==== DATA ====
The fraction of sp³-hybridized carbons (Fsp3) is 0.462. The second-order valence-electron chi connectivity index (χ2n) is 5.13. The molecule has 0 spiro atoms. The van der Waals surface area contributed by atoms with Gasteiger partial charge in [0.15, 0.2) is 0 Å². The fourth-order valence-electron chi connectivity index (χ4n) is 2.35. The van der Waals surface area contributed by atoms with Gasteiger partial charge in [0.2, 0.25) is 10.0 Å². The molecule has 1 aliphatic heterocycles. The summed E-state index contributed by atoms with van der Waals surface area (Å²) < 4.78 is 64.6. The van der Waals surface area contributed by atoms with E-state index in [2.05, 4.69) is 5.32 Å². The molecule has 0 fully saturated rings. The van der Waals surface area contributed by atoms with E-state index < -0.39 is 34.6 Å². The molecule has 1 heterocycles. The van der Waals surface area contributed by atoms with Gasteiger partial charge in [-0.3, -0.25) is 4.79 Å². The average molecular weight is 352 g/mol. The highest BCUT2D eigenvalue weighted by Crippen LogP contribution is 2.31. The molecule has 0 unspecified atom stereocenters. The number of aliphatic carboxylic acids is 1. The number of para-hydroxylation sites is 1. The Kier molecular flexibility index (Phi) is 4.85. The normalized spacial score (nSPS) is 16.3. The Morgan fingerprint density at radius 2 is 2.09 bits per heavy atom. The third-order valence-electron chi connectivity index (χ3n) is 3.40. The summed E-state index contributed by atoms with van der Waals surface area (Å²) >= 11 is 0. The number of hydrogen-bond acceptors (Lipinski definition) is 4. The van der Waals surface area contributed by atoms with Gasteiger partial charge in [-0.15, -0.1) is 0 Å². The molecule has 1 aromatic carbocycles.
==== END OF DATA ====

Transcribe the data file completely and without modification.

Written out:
The fraction of sp³-hybridized carbons (Fsp3) is 0.462. The second-order valence-electron chi connectivity index (χ2n) is 5.13. The molecule has 0 spiro atoms. The van der Waals surface area contributed by atoms with Gasteiger partial charge in [0.15, 0.2) is 0 Å². The fourth-order valence-electron chi connectivity index (χ4n) is 2.35. The van der Waals surface area contributed by atoms with Gasteiger partial charge in [0.2, 0.25) is 10.0 Å². The molecule has 1 aliphatic heterocycles. The summed E-state index contributed by atoms with van der Waals surface area (Å²) < 4.78 is 64.6. The van der Waals surface area contributed by atoms with E-state index in [2.05, 4.69) is 5.32 Å². The molecule has 0 fully saturated rings. The van der Waals surface area contributed by atoms with E-state index < -0.39 is 34.6 Å². The molecule has 1 heterocycles. The van der Waals surface area contributed by atoms with Gasteiger partial charge in [-0.3, -0.25) is 4.79 Å². The average molecular weight is 352 g/mol. The highest BCUT2D eigenvalue weighted by Crippen LogP contribution is 2.31. The molecule has 0 unspecified atom stereocenters. The number of aliphatic carboxylic acids is 1. The number of para-hydroxylation sites is 1. The Kier molecular flexibility index (Phi) is 4.85. The normalized spacial score (nSPS) is 16.3. The Morgan fingerprint density at radius 2 is 2.09 bits per heavy atom. The third-order valence-electron chi connectivity index (χ3n) is 3.40. The summed E-state index contributed by atoms with van der Waals surface area (Å²) >= 11 is 0. The number of hydrogen-bond acceptors (Lipinski definition) is 4. The van der Waals surface area contributed by atoms with Gasteiger partial charge in [-0.15, -0.1) is 0 Å². The molecule has 1 aromatic carbocycles.